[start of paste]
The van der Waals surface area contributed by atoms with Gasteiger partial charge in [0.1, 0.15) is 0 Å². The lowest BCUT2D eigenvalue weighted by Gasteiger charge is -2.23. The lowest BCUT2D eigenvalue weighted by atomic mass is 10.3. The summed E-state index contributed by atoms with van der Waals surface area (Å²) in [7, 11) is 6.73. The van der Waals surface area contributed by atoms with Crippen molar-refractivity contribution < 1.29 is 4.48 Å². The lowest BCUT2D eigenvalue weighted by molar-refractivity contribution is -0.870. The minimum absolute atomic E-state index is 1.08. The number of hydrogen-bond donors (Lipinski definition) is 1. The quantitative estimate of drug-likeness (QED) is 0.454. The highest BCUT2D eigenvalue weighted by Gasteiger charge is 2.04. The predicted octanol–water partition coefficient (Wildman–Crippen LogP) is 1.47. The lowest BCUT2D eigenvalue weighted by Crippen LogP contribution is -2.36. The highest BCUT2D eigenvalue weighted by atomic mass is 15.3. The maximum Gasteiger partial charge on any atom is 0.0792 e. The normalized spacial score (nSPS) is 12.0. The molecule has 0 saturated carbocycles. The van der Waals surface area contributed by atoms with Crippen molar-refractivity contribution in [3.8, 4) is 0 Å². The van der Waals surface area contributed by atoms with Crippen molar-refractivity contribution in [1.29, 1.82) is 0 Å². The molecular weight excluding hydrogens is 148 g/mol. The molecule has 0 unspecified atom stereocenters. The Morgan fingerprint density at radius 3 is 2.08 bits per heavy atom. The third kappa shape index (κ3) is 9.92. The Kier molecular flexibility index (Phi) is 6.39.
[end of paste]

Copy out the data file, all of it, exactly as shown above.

The van der Waals surface area contributed by atoms with Gasteiger partial charge in [0.1, 0.15) is 0 Å². The lowest BCUT2D eigenvalue weighted by Gasteiger charge is -2.23. The lowest BCUT2D eigenvalue weighted by atomic mass is 10.3. The summed E-state index contributed by atoms with van der Waals surface area (Å²) in [7, 11) is 6.73. The van der Waals surface area contributed by atoms with Crippen molar-refractivity contribution < 1.29 is 4.48 Å². The lowest BCUT2D eigenvalue weighted by molar-refractivity contribution is -0.870. The minimum absolute atomic E-state index is 1.08. The number of hydrogen-bond donors (Lipinski definition) is 1. The quantitative estimate of drug-likeness (QED) is 0.454. The highest BCUT2D eigenvalue weighted by Gasteiger charge is 2.04. The predicted octanol–water partition coefficient (Wildman–Crippen LogP) is 1.47. The lowest BCUT2D eigenvalue weighted by Crippen LogP contribution is -2.36. The highest BCUT2D eigenvalue weighted by atomic mass is 15.3. The maximum Gasteiger partial charge on any atom is 0.0792 e. The normalized spacial score (nSPS) is 12.0. The molecule has 0 saturated carbocycles. The van der Waals surface area contributed by atoms with Crippen molar-refractivity contribution in [3.8, 4) is 0 Å². The van der Waals surface area contributed by atoms with Crippen molar-refractivity contribution in [1.29, 1.82) is 0 Å². The molecular weight excluding hydrogens is 148 g/mol. The molecule has 0 unspecified atom stereocenters. The Morgan fingerprint density at radius 3 is 2.08 bits per heavy atom. The third kappa shape index (κ3) is 9.92. The Kier molecular flexibility index (Phi) is 6.39.